The second instalment of Advent of Code has started but this time I'm only tackling the problems in Elm (mostly skipping Perl or Ruby - unless Elm is too slow). You can run my solutions, see my input data (which might differ from yours) and get links to my Elm code on this page.
Here are comments on some problems which I found difficult:
- Day 5 part 2: This took several minutes. I did try a similar algorithm for comparison in Perl and it was way faster.
- Day 9: I admit to consulting reddit in order to realise that the answer could be obtained by adding numbers rather than concatenating strings which meant the algorithm could finish in reasonable time.
- Day 11: Too difficult for me.
- Day 14 part 2: My Elm program was still running after about 20 hours so I wrote a Perl 5 script based on the same algorithm which took only 20 seconds! Perl is about 100 times faster than Elm at computing MD5 digests but that alone isn't enough to explain the huge disparity in running time.
- Day 16 part 2: My browser (Vivaldi) window crashed, presumably because it ran out of memory. Anyway, a Perl 5 script again came to the rescue, finishing in under a minute and using a few GB of memory.
- Day 22: Part 1 was easy enough but part 2 looked impossible and I was about to give up until I saw (after consulting reddit) that this problem could be solved by by hand after writing just enough code to print out the grid of nodes with the "wall" of high capacity nodes, the (sole) empty node and the goal node all marked appropriately.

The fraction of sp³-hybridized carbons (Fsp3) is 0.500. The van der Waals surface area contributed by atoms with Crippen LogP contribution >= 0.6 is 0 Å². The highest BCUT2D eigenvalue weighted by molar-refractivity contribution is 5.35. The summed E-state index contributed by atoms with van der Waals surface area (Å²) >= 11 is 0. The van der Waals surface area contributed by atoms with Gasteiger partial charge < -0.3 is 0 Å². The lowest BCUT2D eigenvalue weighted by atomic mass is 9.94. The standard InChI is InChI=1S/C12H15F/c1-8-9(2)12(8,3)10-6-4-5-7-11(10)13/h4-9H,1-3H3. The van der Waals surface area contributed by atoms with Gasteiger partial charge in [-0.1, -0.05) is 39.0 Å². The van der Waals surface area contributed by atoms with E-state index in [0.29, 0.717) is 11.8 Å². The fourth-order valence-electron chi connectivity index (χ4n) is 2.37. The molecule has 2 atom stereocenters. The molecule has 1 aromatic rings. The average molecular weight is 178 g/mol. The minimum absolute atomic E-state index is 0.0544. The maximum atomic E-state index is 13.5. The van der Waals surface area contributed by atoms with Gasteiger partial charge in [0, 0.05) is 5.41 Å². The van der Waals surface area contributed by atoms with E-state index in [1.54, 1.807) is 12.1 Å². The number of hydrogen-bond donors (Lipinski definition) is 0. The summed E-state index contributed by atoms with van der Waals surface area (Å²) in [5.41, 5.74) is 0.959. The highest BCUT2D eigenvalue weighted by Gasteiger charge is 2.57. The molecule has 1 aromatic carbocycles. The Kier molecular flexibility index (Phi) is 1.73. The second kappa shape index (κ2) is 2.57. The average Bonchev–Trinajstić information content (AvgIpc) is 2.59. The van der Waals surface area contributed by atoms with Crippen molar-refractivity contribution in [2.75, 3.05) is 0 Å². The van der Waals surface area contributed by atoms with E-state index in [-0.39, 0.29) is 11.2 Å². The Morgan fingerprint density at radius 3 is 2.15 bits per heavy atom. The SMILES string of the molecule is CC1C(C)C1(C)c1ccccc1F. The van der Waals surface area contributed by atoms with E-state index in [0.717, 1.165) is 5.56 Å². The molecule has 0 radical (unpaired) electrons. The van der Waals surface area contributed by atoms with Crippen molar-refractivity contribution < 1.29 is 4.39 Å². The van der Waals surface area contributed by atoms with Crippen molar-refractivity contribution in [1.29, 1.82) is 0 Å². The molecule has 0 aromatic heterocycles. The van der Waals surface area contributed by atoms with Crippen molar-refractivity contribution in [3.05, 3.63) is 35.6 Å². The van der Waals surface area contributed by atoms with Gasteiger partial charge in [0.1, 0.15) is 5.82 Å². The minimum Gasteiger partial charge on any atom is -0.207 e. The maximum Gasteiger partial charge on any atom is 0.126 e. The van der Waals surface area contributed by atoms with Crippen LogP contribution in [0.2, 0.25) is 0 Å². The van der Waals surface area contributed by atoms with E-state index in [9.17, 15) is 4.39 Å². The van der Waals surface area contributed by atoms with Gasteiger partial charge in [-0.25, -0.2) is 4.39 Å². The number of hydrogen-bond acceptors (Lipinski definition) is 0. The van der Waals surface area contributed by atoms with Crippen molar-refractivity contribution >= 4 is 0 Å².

- Day 25: I tried a brute force approach but will never know if it was correct as there was no sign of it terminating. In the end I cheated by checking reddit where people had worked out what the instructions actually did and reduced the solution to a simple equation.
and here are comments on some problems which I particularly enjoyed:
- Day 17: Despite involving MD5 digests and searching a solution space, the Elm program finished in reasonable time, even for part 2. Although a Perl program based on a similar algorithm finished much quicker and was less verbose, it wasn't as readable or elegant.
- Day 18: I'd learnt the lesson from day 9 and knew that since only a total count was required, it wasn't necessary to try to recreate all the rows of tiles before counting them. Instead, counting the tiles in each new row and keeping a running total is sufficient. This was important if part two (with a huge number of rows) was to finish in reasonable time and not run out of memory.
- Day 19: I solved part 1 with a simple algorithm before discovering (from reddit) that it was a known puzzle in recreational mathematics (called the Josephus Problem) and can be solved with a formula involving powers of 2. For part 2, applying the same general technique as used in this video (looking for patterns in the solutions for low numbers and then trying to generalise) led to a formula involving powers of 3.